Discussion of PMOs these days tend to focus on the portfolio aspect, which deals with organizational alignment and careful project selection. Ralf Finchett Jr. writes in a blog post at PMO Planet though that leadership teams are actually more focused right now on controlling current projects and improving their likelihood of success. And this makes sense, because when money is tight, you would be more concerned with keeping the ship afloat than installing a new air conditioner in it.
Back to Basics
Finchett believes PMOs add value back when they develop process and governance, because it allows projects to be more tightly controlled without delaying deliverables. The increased visibility is able to show when cost spent on a project is equating to a proportionate amount of effort. Finchett elaborates:
For example, just because a project has spent 50% of its budget does not mean it has delivered 50% of the outputs or deliverables. If a project has only delivered 30% of its outputs, spending 50% of its budget the PMO (portfolio, programme, or project) can work with project managers to ascertain how much extra budget is required to finish the project, and also what is the resolution rather than asking for more budget or time.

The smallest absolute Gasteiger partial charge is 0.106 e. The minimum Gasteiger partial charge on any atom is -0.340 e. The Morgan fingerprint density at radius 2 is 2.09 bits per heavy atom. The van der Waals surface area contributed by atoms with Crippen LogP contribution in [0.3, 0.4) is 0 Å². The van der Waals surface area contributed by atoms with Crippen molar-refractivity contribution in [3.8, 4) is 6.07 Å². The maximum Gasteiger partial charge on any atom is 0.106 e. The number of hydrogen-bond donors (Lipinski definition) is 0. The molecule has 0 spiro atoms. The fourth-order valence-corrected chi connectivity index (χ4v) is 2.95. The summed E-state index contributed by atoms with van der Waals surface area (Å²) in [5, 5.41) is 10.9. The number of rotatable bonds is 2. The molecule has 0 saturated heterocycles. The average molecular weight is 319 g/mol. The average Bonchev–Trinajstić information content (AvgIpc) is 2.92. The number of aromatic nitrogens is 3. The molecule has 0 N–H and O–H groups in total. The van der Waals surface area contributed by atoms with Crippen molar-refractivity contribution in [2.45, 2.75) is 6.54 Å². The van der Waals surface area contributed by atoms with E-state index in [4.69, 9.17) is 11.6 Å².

He goes on to say that PMOs should not avoid operating at the portfolio level, but in the tough times, it just makes more sense for PMOs to tackle the places where it is definite to produce value. PMOs help when they are able to answer these basic questions:
- How much effort or cost has the project spent?
- Is the project on plan for delivering what it should deliver?
- How much does it need to spend to finish the project?
How does your PMO stack up by comparison? You can read Finchett’s original blog post here: http://www.pmoplanet.com/2012/02/23/current-climate-where-do-pmos-add-value/